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Let $\mathbf{f}\colon \mathbf{A}\rightarrow \mathbf{B}$ be an additive functor between Abelian categories (not necessarily left-exact), $\mathbf{A}$ with enough injectives. Suppose that $\operatorname{RDer}^m\mathbf{f}\cong 0$ for all $m\geq 1$. Is it necessarily the case that $\mathbf{f}$ is right-exact? If not, what additional assumptions does one need to make?

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    $\begingroup$ I admittedly don't know much about homological algebra, but don't you need your functor to be exact on one side to define a derived functor? $\endgroup$ – TomGrubb Apr 16 '17 at 2:07
  • $\begingroup$ @ThomasGrubb No. Let $A\in \operatorname{Obj}(\mathbf{A})$ and let $A\rightarrow I^{\bullet}$ be an injective resolution. Apply $\mathbf{f}$ to obtain $\mathbf{f}(I)^{\bullet}$ and take cohomology. Nowhere does this require that $\mathbf{f}$ be left-exact. The significance of that hypothesis is in showing that the natural transformation $\mathbf{f}\rightarrow \operatorname{RDer}^0\mathbf{f}$ is an isomorphism (this is true iff $\mathbf{f}$ is left-exact). $\endgroup$ – Jonathan Gleason Apr 16 '17 at 2:15
  • $\begingroup$ Normally $H^n (F (I^\bullet))$ are not called "right derived functors" when $F$ is not left exact. $\endgroup$ – user144221 Apr 17 '17 at 0:13
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Assuming that by $\text{RDer}^n\mathbf{f}$ you mean the functor obtained by applying $\mathbf{f}$ to an injective resolution and taking degree $n$ cohomology, then the answer is no.

For example, take $\mathbf{f}$ to be a non-zero functor that vanishes on injectives, such as $\text{Ext}^1(X,-)$ for some object $X$.

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  • $\begingroup$ Any idea as to extra hypotheses so that we can have a statement like "$\mathbf{f}$ is right-exact iff $\operatorname{RDer}^m\mathbf{f}=0$ for all $m\geq 1$ and . . . "? $\endgroup$ – Jonathan Gleason Apr 16 '17 at 2:43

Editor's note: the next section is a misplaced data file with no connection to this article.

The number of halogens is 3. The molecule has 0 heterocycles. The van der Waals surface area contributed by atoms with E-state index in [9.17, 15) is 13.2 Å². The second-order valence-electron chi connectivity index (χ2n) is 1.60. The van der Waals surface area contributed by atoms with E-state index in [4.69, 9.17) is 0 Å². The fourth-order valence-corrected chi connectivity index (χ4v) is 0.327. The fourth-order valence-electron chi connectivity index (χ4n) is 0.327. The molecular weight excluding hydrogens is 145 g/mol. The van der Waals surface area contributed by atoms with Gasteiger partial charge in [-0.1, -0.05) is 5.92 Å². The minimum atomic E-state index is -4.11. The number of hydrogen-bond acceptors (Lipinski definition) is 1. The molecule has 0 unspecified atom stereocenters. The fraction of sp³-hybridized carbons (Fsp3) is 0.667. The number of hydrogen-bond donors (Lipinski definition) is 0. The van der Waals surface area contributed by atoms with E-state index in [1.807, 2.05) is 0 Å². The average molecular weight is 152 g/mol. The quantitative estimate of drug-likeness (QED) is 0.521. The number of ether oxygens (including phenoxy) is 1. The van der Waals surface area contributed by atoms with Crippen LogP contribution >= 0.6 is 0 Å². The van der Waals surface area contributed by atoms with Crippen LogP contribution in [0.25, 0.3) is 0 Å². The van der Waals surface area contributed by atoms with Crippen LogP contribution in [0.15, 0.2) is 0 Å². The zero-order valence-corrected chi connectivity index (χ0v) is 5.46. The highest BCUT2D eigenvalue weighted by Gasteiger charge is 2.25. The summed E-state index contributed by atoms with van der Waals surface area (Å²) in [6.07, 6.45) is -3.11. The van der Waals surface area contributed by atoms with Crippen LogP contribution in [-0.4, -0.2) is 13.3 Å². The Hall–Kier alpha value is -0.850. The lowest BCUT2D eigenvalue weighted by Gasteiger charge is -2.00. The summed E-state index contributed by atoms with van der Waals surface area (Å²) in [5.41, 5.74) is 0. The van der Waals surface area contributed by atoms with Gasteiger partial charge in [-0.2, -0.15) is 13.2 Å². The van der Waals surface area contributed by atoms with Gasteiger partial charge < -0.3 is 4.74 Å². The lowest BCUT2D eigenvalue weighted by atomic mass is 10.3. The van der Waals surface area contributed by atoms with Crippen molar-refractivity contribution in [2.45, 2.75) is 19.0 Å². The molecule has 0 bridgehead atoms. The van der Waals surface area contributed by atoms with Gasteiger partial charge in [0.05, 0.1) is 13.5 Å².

• $\begingroup$ @JonathanGleason No idea, sorry. The problem is that by taking derived functors you lose all information about $\mathbf{f}$ except for what it does to injectives. If $\mathbf{f}$ is left exact then this determines what it does to any object $Y$, since you get an exact sequence $0\to\mathbf{f}Y\to\mathbf{f}I_0\to\mathbf{f}I_1$ by applying it to an injective presentation of $Y$. But otherwise the derived functors genuinely lose a lot of information about $\mathbf{f}$. $\endgroup$ – Jeremy Rickard Apr 16 '17 at 9:17
  • $\begingroup$ Actually, after thinking about it some more, I'm even worried about the converse. Is it true that $\operatorname{RDer}^m\mathbf{f}=0$ for all $m\geq 1$ if $\mathbf{f}$ is right-exact? $\endgroup$ – Jonathan Gleason Apr 16 '17 at 17:47
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    $\begingroup$ @JonathanGleason No. For example, tensor product functors for rings with infinite global dimension can have non-zero right derived functors. $\endgroup$ – Jeremy Rickard Apr 17 '17 at 0:19

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